Weathering the storm?Date Released: Wed, 2 November 2011 16:00 +0200
A visiting scholar, Prof Patrick Gunnigle of Kemmy Business School at the University Of Limerick, Ireland discussed the possible outcomes of his country’s response to the global financial crisis (GFC).
In a talk entitled: “Weathering the storm? Multi-national companies (MNCs), Human Resources Management (HRM) and industrial relations through the global financial crisis” he focussed on recent, large scale evidence. His findings will be published in International Journal of Manpower in 2012.
MNCs are strong global contenders, replacing countries as the top global entities - 76 of the 150 top economic entities in the world are MNCs. “MNCs have been labelled as everybody’s favourite monster,” says Prof Gunnigle, quoting an Economist article on the topic. “But they are the driving force of globalisation. The truth is, the way the global economy is structured, once you open up trade in a comparatively free market, MNCs will take advantage.”
A significant number of MNCs have invested in Ireland, as, since the late 1950s. Ireland has been a product of a long-standing industrialisation by invitation policy. In 2006, stock of American FDI reached E52.5 billion, more than the BRIC countries combined.
Since 2007, there has been a global collapse in the level of FDI, resulting in “a shift from the old order to developing countries” with emerging countries holding up better than the more established ones. In Ireland, unemployment rose from 4.6% to 14.7% and emigration (from 2007-2010) has increased dramatically. This embraces both Irish workers leaving the country to find work and emigrants returning to their countries of origin or finding employment in other countries.
In terms of staffing, Prof Gunnigle has noticed a rise in what is called job churning, where MNCs are concurrently creating and shedding jobs. This is caused by MNC subsidiaries competing for enhanced mandates; moving up the value chain with no compulsion to re-train. There is limited preference for part time and temporary work while training and development expenditure has fallen.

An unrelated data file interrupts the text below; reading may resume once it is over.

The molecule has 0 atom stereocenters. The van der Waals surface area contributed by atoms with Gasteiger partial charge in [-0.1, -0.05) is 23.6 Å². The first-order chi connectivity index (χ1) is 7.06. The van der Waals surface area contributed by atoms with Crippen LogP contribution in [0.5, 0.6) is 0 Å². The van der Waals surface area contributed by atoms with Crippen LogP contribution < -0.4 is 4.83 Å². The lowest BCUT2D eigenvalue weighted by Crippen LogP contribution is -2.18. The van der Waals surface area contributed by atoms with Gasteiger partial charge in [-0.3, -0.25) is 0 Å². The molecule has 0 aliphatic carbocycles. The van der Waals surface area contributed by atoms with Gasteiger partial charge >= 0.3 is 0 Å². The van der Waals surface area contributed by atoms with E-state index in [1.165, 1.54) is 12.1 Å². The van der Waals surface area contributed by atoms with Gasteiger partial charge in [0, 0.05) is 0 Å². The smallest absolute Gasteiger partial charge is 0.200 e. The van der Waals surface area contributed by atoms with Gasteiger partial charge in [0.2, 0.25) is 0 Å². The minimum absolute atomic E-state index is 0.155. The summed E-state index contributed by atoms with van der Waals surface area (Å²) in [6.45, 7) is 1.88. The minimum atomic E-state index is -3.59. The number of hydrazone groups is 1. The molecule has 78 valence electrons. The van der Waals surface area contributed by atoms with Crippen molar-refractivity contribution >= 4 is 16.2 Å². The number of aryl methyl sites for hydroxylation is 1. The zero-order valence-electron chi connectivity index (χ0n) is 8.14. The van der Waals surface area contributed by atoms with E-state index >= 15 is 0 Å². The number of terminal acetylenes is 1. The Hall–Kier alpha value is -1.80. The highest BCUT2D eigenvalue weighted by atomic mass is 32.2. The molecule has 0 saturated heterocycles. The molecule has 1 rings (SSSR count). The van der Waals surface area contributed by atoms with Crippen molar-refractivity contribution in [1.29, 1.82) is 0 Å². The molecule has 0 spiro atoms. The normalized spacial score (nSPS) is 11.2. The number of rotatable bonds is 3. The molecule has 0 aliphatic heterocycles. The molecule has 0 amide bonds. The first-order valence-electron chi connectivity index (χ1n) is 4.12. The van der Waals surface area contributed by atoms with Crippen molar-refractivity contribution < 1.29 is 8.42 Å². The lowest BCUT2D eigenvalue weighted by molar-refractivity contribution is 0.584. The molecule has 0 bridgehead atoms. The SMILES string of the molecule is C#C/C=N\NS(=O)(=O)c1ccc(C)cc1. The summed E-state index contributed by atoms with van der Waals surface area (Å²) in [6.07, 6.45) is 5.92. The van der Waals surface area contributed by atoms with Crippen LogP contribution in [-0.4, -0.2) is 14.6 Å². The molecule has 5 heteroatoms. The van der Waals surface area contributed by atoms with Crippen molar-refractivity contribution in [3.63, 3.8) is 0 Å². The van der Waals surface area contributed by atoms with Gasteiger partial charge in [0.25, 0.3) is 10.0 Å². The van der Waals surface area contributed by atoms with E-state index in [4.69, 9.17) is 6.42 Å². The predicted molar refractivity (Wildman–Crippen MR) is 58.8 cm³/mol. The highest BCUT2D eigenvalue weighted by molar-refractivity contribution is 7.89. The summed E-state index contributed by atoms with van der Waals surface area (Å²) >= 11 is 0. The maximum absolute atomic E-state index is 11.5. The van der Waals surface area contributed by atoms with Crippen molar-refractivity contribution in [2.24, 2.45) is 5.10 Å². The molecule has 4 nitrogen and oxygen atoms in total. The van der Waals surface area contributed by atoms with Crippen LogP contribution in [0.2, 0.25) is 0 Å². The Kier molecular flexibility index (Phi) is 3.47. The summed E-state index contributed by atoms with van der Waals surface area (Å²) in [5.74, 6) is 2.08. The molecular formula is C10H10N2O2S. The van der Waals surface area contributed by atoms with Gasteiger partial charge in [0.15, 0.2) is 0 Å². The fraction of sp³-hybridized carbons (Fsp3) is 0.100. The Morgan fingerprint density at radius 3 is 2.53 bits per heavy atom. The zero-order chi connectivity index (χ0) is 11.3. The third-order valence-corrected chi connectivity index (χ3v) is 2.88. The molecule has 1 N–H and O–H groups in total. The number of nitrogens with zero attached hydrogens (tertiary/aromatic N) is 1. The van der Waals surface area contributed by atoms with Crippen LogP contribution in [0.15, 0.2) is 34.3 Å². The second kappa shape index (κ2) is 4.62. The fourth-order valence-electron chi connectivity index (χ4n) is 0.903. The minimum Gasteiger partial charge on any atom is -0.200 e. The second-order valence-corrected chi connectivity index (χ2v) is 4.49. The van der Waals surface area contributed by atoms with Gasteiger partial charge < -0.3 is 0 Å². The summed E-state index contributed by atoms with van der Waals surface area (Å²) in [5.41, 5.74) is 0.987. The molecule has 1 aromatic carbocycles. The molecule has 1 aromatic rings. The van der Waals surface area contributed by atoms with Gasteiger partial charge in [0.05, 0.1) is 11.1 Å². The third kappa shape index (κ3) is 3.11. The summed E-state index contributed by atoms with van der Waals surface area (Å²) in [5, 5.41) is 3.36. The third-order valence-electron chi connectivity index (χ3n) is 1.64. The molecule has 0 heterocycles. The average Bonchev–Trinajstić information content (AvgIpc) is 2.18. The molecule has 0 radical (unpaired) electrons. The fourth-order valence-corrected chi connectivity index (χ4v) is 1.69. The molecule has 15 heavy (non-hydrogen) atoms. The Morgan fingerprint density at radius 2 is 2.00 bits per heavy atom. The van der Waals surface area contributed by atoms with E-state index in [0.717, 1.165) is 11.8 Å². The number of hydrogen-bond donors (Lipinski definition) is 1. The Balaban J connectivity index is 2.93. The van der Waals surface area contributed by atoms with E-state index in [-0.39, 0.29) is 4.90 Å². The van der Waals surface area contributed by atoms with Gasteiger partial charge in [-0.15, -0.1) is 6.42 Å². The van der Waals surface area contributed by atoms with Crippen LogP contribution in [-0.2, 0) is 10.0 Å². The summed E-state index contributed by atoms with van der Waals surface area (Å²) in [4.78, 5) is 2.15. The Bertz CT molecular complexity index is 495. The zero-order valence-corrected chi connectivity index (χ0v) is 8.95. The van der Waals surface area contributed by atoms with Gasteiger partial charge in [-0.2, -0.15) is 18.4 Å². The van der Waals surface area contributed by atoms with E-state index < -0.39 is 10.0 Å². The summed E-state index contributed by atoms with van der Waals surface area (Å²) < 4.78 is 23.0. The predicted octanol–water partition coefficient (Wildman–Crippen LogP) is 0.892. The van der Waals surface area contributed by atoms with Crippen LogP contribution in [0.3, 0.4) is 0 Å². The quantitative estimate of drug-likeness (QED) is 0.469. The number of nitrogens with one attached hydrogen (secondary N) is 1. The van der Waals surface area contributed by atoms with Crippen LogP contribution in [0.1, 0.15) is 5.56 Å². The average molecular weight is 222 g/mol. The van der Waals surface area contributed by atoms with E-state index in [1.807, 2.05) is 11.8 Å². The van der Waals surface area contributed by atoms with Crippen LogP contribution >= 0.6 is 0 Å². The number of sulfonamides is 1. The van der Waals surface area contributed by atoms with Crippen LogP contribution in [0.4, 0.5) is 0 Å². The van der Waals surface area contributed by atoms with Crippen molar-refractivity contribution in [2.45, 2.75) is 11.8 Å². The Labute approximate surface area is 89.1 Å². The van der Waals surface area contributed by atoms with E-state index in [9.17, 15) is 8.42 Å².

In general the role of HR has always been “a conundrum between emphasising the ‘human’ or the ‘resources’ aspect of human resources,” says Prof Gunnigle. “It seems to me that the GFC has put that kind of equivocation to bed. There is certainly slimming down of HR function and HR jobs, happening concurrently with the increased use of HR software and call centres.”
With only seven universities in Ireland, there has been a marked effect on the varsities. Budget cuts of between 15-20% have resulted in some contract workers being let go, as well as other temporary grades. Approximately 15 000 people are expected to leave the public sector in the near future, encouraged in part by an attractive retirement package based on pre-cut salaries. “In the public sector, the cuts have occurred across all levels,” he says. “Large numbers are leaving but not being replaced so the people who are left behind must pick up the slack.”
Nevertheless, he believes that the jury is still out on how Ireland will recover, despite being arguably the country hardest hit by the GFC. Exports have also performed very strongly through the GFC and “MNCs in Ireland have weathered the crisis reasonably well,” he concluded.
Photo and story by Anna-Karien Otto